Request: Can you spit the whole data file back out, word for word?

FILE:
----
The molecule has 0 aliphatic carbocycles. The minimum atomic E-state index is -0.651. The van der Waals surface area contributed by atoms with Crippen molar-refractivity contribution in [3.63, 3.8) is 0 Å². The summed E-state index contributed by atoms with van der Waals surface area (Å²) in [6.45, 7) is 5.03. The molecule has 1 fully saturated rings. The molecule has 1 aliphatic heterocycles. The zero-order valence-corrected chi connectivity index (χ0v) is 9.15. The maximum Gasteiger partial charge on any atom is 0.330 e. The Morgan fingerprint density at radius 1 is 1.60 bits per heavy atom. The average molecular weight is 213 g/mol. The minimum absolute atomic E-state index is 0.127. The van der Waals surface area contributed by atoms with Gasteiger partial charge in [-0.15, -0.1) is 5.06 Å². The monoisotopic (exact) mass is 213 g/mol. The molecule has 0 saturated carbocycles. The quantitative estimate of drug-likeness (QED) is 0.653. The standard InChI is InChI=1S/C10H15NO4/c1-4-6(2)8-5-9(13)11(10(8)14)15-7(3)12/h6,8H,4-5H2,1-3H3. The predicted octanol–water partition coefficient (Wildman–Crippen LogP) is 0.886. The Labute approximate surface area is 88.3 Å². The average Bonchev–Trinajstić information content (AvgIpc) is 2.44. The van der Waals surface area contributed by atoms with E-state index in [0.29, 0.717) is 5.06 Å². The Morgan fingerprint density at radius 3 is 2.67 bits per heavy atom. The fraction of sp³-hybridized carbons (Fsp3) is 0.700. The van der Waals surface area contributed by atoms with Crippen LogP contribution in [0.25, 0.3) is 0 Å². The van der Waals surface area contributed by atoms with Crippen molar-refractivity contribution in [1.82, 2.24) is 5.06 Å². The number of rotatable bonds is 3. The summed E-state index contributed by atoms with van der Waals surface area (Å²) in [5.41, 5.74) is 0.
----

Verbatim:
The molecule has 0 aliphatic carbocycles. The minimum atomic E-state index is -0.651. The van der Waals surface area contributed by atoms with Crippen molar-refractivity contribution in [3.63, 3.8) is 0 Å². The summed E-state index contributed by atoms with van der Waals surface area (Å²) in [6.45, 7) is 5.03. The molecule has 1 fully saturated rings. The molecule has 1 aliphatic heterocycles. The zero-order valence-corrected chi connectivity index (χ0v) is 9.15. The maximum Gasteiger partial charge on any atom is 0.330 e. The Morgan fingerprint density at radius 1 is 1.60 bits per heavy atom. The average molecular weight is 213 g/mol. The minimum absolute atomic E-state index is 0.127. The van der Waals surface area contributed by atoms with Gasteiger partial charge in [-0.15, -0.1) is 5.06 Å². The monoisotopic (exact) mass is 213 g/mol. The molecule has 0 saturated carbocycles. The quantitative estimate of drug-likeness (QED) is 0.653. The standard InChI is InChI=1S/C10H15NO4/c1-4-6(2)8-5-9(13)11(10(8)14)15-7(3)12/h6,8H,4-5H2,1-3H3. The predicted octanol–water partition coefficient (Wildman–Crippen LogP) is 0.886. The Labute approximate surface area is 88.3 Å². The average Bonchev–Trinajstić information content (AvgIpc) is 2.44. The van der Waals surface area contributed by atoms with E-state index in [0.29, 0.717) is 5.06 Å². The Morgan fingerprint density at radius 3 is 2.67 bits per heavy atom. The fraction of sp³-hybridized carbons (Fsp3) is 0.700. The van der Waals surface area contributed by atoms with Crippen LogP contribution in [0.25, 0.3) is 0 Å². The van der Waals surface area contributed by atoms with Crippen molar-refractivity contribution in [1.82, 2.24) is 5.06 Å². The number of rotatable bonds is 3. The summed E-state index contributed by atoms with van der Waals surface area (Å²) in [5.41, 5.74) is 0.